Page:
Posted by Melanie Phung on Wednesday, April 2, 2008 at 12:46 pm
Quote of the Week from Eric Ward’s article on so-called “best practices” in link building:
Hannibal Lecter followed a set of “best practices” when he ate a census taker’s liver, and those best practices included Fava beans and a nice Chianti, but having best practices didn’t make him any less insane.
Category: Link Building,Quote of the Week,Spam
Posted by Melanie Phung on Thursday, March 27, 2008 at 9:26 am
Ten years ago today, the FDA approved the Pfizer-manufactured little blue pill, marketed under the trade name Viagra.
Sildenafil, the active drug in Viagra, was originally designed to lower blood pressure, but why lower blood pressure when you can raise… the amount of spam in people’s inboxes. Cheap magic manhood pills available anonymously online? That’s profit ready for the picking.
According to Wikipedia, Viagra has plenty of other uses too:
A low-concentration solution of sildenafil in water significantly prolongs the time before cut flowers wilt.
So next time you get get an email promising you your girlfriend’s eternal gratitude, and you’re ready to hit the delete button, think about the multitude of other uses Vyyiagr@ has.
Indirectly or directly, Pfizer is responsible for probably half of your email volume, so be sure to take a moment to reflect on the historic importance of this day. But remember, if your celebration of Viagra’s anniversary lasts more than three hours, please call a doctor.
Photo credit: Digital_Freak
Update: April 7
Oh look, what an honor: Aditya Mehta, on behalf of India Syndicate totally plagiarized my last paragraph and is republishing it on MSN. Classy.
Update: April 8
The plagiarized article has been removed from MSN. The URL now points to a different article.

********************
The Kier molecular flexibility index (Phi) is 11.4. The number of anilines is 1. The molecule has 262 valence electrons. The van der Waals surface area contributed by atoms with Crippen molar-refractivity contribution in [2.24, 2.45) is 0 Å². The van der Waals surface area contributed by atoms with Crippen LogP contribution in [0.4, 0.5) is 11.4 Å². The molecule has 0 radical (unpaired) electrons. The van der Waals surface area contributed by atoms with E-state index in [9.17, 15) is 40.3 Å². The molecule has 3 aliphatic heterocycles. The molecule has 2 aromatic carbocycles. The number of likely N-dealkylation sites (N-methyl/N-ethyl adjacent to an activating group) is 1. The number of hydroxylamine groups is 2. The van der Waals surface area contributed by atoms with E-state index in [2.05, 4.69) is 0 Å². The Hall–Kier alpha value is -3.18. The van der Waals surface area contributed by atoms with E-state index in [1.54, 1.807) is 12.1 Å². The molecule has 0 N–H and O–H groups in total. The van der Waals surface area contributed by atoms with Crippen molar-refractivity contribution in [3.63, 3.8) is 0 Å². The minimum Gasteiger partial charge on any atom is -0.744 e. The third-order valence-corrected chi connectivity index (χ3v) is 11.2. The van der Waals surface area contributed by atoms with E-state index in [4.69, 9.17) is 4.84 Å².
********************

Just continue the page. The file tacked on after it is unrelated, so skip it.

Posted by Melanie Phung on Wednesday, July 18, 2007 at 9:45 pm
Last week I ran across something I hadn’t seen before with online account registrations. Askville (Amazon’s user-generated Q&A forum) requires a cell phone number during the account creation process! That makes it exponentially harder to create multiple user accounts. (Unique email addresses? Puh-leeze.)
According to an email I just got from Research and Markets (disclaimer, I can’t vouch for this market research firm):
U.S. mobile penetration levels are currently at around 80 percent. This translates into roughly 240 million subscribers.
And obviously (obviously?) cell phone adoption by the types of people who would sign up for an Amazon Askville account would be at least a little higher than this. So Amazon is banking that their users will have a cell phone number, and that they’d be willing to give it up. Otherwise they’d be alienating a lot of potential users in a space that’s already a little crowded.
Seems pretty obtrusive to me, but it is does address the problem of people creating multiple user accounts to game the system.
Is this the direction account registration is going to have to go?
Posted by Melanie Phung on Monday, June 4, 2007 at 9:59 pm
One of the interesting tidbits from this morning’s discussion with Google’s Matt Cutts has to do with how Google diffuses a “Google bomb” (such as the ones that Stephen Colbert recently pulled off with “greatest living American” and “giant brass balls“).
The reason they crop up and then disappear suddenly (as opposed to never succeeding in the first place) does not include any editorial intervention — however suspicious it may look. That’s consistent with what they’ve always said, even when the “miserable failure” results had President Bush’s bio page at the top forever.
Apparently the algorithm that sniffs out Google bombs is not built into the regular ranking algorithm; it’s run separately and only once every couple of months.
Another (valuable?) insight from this conference: Vanessa Fox is a big Buffy the Vampire Slayer fan. (Updated June 15: Vanessa Fox is leaving Google!)
Category: Link Building,Spam
Posted by Melanie Phung on Saturday, June 17, 2006 at 4:27 pm
For every evolution of the Internet, new types of spam are born. Wikipedia even has a whole article series about different kinds of spam. If you aren’t familiar with tagging and the ways it can be abused, learn a little about tag spam here and see a somewhat amusing example here.
Category: Social Media,Spam